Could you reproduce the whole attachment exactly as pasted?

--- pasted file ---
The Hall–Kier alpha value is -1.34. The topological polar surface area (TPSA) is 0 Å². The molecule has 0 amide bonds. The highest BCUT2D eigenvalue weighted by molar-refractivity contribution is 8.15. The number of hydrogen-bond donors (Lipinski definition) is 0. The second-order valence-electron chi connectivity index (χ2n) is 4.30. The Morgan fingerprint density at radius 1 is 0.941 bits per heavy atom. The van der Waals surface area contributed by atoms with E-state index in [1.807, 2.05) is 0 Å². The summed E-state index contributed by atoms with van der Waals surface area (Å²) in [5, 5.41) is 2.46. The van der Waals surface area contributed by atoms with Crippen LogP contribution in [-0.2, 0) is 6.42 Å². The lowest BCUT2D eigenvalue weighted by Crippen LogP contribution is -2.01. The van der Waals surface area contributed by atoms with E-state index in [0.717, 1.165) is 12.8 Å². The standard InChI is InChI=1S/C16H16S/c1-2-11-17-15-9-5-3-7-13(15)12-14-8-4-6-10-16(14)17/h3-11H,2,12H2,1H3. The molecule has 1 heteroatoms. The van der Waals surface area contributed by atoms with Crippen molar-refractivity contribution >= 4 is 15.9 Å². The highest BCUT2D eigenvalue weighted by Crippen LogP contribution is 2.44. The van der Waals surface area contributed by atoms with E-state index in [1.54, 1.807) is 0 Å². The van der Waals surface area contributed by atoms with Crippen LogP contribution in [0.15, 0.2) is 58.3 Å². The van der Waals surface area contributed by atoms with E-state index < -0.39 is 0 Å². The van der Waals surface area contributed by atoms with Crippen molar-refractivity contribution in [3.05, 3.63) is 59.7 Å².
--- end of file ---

The Hall–Kier alpha value is -1.34. The topological polar surface area (TPSA) is 0 Å². The molecule has 0 amide bonds. The highest BCUT2D eigenvalue weighted by molar-refractivity contribution is 8.15. The number of hydrogen-bond donors (Lipinski definition) is 0. The second-order valence-electron chi connectivity index (χ2n) is 4.30. The Morgan fingerprint density at radius 1 is 0.941 bits per heavy atom. The van der Waals surface area contributed by atoms with E-state index in [1.807, 2.05) is 0 Å². The summed E-state index contributed by atoms with van der Waals surface area (Å²) in [5, 5.41) is 2.46. The van der Waals surface area contributed by atoms with Crippen LogP contribution in [-0.2, 0) is 6.42 Å². The lowest BCUT2D eigenvalue weighted by Crippen LogP contribution is -2.01. The van der Waals surface area contributed by atoms with E-state index in [0.717, 1.165) is 12.8 Å². The standard InChI is InChI=1S/C16H16S/c1-2-11-17-15-9-5-3-7-13(15)12-14-8-4-6-10-16(14)17/h3-11H,2,12H2,1H3. The molecule has 1 heteroatoms. The van der Waals surface area contributed by atoms with Crippen molar-refractivity contribution >= 4 is 15.9 Å². The highest BCUT2D eigenvalue weighted by Crippen LogP contribution is 2.44. The van der Waals surface area contributed by atoms with E-state index in [1.54, 1.807) is 0 Å². The van der Waals surface area contributed by atoms with Crippen LogP contribution in [0.15, 0.2) is 58.3 Å². The van der Waals surface area contributed by atoms with E-state index < -0.39 is 0 Å². The van der Waals surface area contributed by atoms with Crippen molar-refractivity contribution in [3.05, 3.63) is 59.7 Å².